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Looking up at the night

As I was looking up at the beautiful moon tonight, I was reminded of a nice article in my local paper (St. Louis Post-Dispatch) on a building somewhat unique and dedicated to the stars and planets up above.

The article is entitled “After Five-Year Break, Planetarium Gets Color Again” by David Hunn. It’s actually connected to another amazing building here in St. Louis, the St. Louis Science Center. So if you’re ever in town, they’re well worth the time.

Twinkle, twinkle little star!


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Two of the three R’s

Okay, it’s during these months that we should take time to remember the things we are fortunate for and two times that I remember well are my trips to Paris, France and Budapest, Hungary with family and friends.

So in the spirit of those times, these two articles are stories that reflect well on two beautiful cities. The first one is in regard to the city of Paris and their recent renovation of a rail station while the second one is an amazing gift giving Christmas tree in the city of Budapest.

The first article is entitled “Renovated Paris Rail Station Will House 1000 Start-Ups” by Bridgette Meinhold over at Inhabitat. While I’m reasonably sure that it’s not the one I visited when I was in Paris, it sounds terrific. One of my fondest memories there is of going to get a reservation at a small hotel just after we arrived and then adventuring out to go and find it.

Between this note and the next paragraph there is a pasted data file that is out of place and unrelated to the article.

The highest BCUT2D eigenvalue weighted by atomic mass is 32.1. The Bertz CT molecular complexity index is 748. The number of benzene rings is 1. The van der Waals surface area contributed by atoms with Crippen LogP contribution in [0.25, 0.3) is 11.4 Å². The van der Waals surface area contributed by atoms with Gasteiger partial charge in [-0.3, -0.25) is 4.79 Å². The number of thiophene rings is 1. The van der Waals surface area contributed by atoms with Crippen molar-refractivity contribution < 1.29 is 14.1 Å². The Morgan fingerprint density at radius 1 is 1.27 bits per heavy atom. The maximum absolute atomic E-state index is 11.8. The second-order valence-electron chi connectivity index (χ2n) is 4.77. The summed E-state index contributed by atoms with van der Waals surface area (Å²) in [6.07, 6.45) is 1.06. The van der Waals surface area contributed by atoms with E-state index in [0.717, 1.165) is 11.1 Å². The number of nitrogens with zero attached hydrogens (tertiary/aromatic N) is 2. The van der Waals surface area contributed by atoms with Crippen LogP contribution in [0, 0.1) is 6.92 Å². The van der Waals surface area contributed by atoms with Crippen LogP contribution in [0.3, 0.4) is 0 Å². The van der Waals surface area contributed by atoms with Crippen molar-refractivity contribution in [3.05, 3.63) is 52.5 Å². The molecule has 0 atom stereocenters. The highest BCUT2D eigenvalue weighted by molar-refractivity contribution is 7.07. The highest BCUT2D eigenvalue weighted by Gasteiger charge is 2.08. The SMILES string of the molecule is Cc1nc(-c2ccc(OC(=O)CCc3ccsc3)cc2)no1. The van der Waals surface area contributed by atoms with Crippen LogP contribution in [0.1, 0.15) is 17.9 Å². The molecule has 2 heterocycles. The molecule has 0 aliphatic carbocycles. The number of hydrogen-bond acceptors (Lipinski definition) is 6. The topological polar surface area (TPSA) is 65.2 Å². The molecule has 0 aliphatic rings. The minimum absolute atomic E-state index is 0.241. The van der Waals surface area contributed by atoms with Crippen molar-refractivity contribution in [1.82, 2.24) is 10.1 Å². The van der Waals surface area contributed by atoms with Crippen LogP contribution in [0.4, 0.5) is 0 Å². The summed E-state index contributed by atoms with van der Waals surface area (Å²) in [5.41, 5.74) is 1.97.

The other article, on the city of Budapest, is all about Christmas. It’s is entitled “Budapest’s Spectacular Christmas Tree made of 365 Sleighs That Will be Donated to Children in Need” by Lidija Grozdanic, also at Inhabitat. Nothing embodies the holiday spirit better than the gift of giving and after having watched my kids sled down our drive way this weekend, that’s what it’s all about.



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Round and round

Okay, maybe I got ahead of myself when I said that the arctic ice stirs the world. Apparently the ice in North Dakota spins too as evident in this story and video. The story is entitled “Amazing Ice Circle Appears On River” by Becky Oskin over at LiveScience.



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The arctic ice stirs the world

So if these two articles are any indication, apparently the arctic is what runs the earths thermometer.  This first article I came across was originally published at the Sun-Sentinel via my local paper, the St. Louis Post-Dispatch and is entitled “Arctic Ice May Help Alter Hurricane Paths” by Ken Kaye.

The other article I read today over at Yahoo! is via LiveScience and is entitled “Shrinking Arctic Sea Ice Means Scorching US Summers” by Becky Oskin. I have to say though, it’s a little hard to imagine those types of weather when there’s snow on the ground.

Snowy days!


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Books to check out

Now it’s true that this is a list of gift books or books to be given as books, I would be remiss if I didn’t suggest that perhaps you first check our your local library for these wonderful books.

That said, here is the list entitled “Way Good Gift Books: A Few Dangerous Suggestions for Your Consideration” by Richard Louv over at the Children & Nature Network. I’ve read a few of these with others on my list to be read.